June 28, 2013
Soon the FBI will be done building a database containing the photographs, fingerprints and other biometric data for millions of Americans, but the agency has been far from forthcoming with the details. A new lawsuit filed this week aims to change that.
The Electronic Frontier Foundation, a non-profit digital rights group based out of California, sued the United States Department of Justice this week for failing to comply with multiple Freedom of Information Act requests filed last year by the EFF.
The Federal Bureau of Investigation received no fewer than three FOIA requests from the EFF last year for details about its state-of-the-art Next Generation Identification program, or NGI, a system that will store personally-identifiable data for millions of Americans and foreign nationals to act as what the FBI has called a “bigger, faster and better” version of what law enforcement already uses. But while the bureau has indeed already been using fingerprint information to track down potential terrorists and troublemakers for years, the EFF’s main concern revolves around what sort of space-age face recognition abilities NGI will be able to employ.
The FBI previously acknowledged that NGI will “house multimodal biometrics records like palm prints and iris scans” in one master system, as well as facial imaging information and intelligence about scars, marks and tattoos. Eventually, the agency said, it hopes to incorporate technology to track down people using only their voice. For now, though, the EFF is interested in what the facial recognition infrastructure will be able to do, and is demanding the FBI fesses up.
“NGI will change almost everything about how the FBI treats photograph submissions,” the complaint filed this week reads. Citing government documents, the EFF says that the system will allow “the increased capacity to retain photographic images, additional opportunities for agencies to submit photographic images and additional search capabilities, including automated searches.”
“The proposed new system would also allow law enforcement ‘to collect and retain other images (such as those obtained from crime scene security cameras’ and from family and friends) and would allow submission of ‘civil photographs along with civil fingerprint submissions that were collected for noncriminal purposes,’” the EFF continues.
When all is said and done, the FBI will be able to use NGI to scan millions of entries in a single database to find someone based off of a single photograph, and the EFF fears that could send things down a slippery slope.
“Governmental use of face recognition — and the potential for misuse — raises many privacy concerns,” the EFF says in the lawsuit.
Using statements already made by the FBI about the program, the EFF presents an argument about why they should be worried that’s hard to counter.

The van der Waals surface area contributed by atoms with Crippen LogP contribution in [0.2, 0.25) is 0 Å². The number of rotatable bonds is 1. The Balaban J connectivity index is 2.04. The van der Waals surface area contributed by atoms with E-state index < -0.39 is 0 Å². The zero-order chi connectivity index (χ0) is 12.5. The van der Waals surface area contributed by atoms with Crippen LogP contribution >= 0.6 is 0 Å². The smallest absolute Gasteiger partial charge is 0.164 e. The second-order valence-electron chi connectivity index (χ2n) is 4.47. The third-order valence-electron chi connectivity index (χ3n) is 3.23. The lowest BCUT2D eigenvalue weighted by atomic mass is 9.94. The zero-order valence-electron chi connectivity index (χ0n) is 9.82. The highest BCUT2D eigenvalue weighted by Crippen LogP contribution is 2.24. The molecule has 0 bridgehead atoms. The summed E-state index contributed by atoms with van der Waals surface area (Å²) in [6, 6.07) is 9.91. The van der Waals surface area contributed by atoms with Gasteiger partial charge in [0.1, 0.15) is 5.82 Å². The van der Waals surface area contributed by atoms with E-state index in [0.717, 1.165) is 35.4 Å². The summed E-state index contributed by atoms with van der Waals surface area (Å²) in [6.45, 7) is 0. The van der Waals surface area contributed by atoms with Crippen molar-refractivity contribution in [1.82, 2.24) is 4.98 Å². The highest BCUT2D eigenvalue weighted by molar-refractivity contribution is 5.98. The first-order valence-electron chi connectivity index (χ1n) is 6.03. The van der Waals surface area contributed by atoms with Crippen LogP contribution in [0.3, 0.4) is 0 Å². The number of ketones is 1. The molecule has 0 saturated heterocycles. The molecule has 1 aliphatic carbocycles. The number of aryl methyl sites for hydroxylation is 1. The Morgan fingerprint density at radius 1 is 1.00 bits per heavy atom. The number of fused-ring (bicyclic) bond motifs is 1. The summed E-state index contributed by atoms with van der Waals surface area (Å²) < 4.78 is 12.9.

“The FBI has also stated in a public presentation given at a national biometrics conference that it wants to use its facial recognition system to ‘identify unknown persons of interest from images’ and ‘identify subjects in public datasets,’” the complaint continues. “In the same presentation, the FBI included a graphic image that implied the Bureau wanted to use facial recognition to be able to track people from one political rally to another.”
Another digital watchdog group, the Electronic Privacy Information Center, previously alleged that NGI system could be integrated with other surveillance technology in order to enable “real-time image-matching of live feeds from CCTV surveillance cameras.”
Obtaining information about how the FBI will manage and operate this information has been a priority for the EFF for over a year now, and the failure to comply with those FOIA requests has finally prompted the organization to ask a court to intervene.
“NGI will result in a massive expansion of government data collection for both criminal and noncriminal purposes,” EFF Staff Attorney Jennifer Lynch said in a statement this week. “Biometrics programs present critical threats to civil liberties and privacy. Face-recognition technology is among the most alarming new developments, because Americans cannot easily take precautions against the covert, remote and mass capture of their images.”
The EFF is asking the court to enforce the FOIA requests sent last June and July, which could compel the FBI to disclose information about the face-recognition program and any plans to merge civilian and criminal records in a single database. They are also asking for the total number of face-recognition capable records currently in the database and an assessment of what number the agency expects to have when it rolls out the program in 2014.
“Before the federal government decides to expand its surveillance powers, there needs to be a public debate,” Lynch said. “But there can be no public debate until the details of the program are presented to the public.”
In a July 18, 2012 assessment, the FBI reported that the program was “on scope, on schedule, on cost and 60 percent deployed.” The program is being put together by contractors Lockheed Martin, who are expected to rake in $1 billion from the government by the time the NGI system is finally up and running.
The FBI previously admitted that they found 7,380 records that were “potentially responsive” to one of the EFF’s request, but has yet to deliver actual information pursuant to any of the three FOIA submissions filed, prompting the nonprofit to allege the FBI is “dragging its feet.”
“FBI has not explained to the public how NGI or IAFIS’s system design would ensure that civil submissions are not ‘tainted’ by criminal submissions or explained why it is necessary to combine the two types of data,” the EFF wrote in the complaint.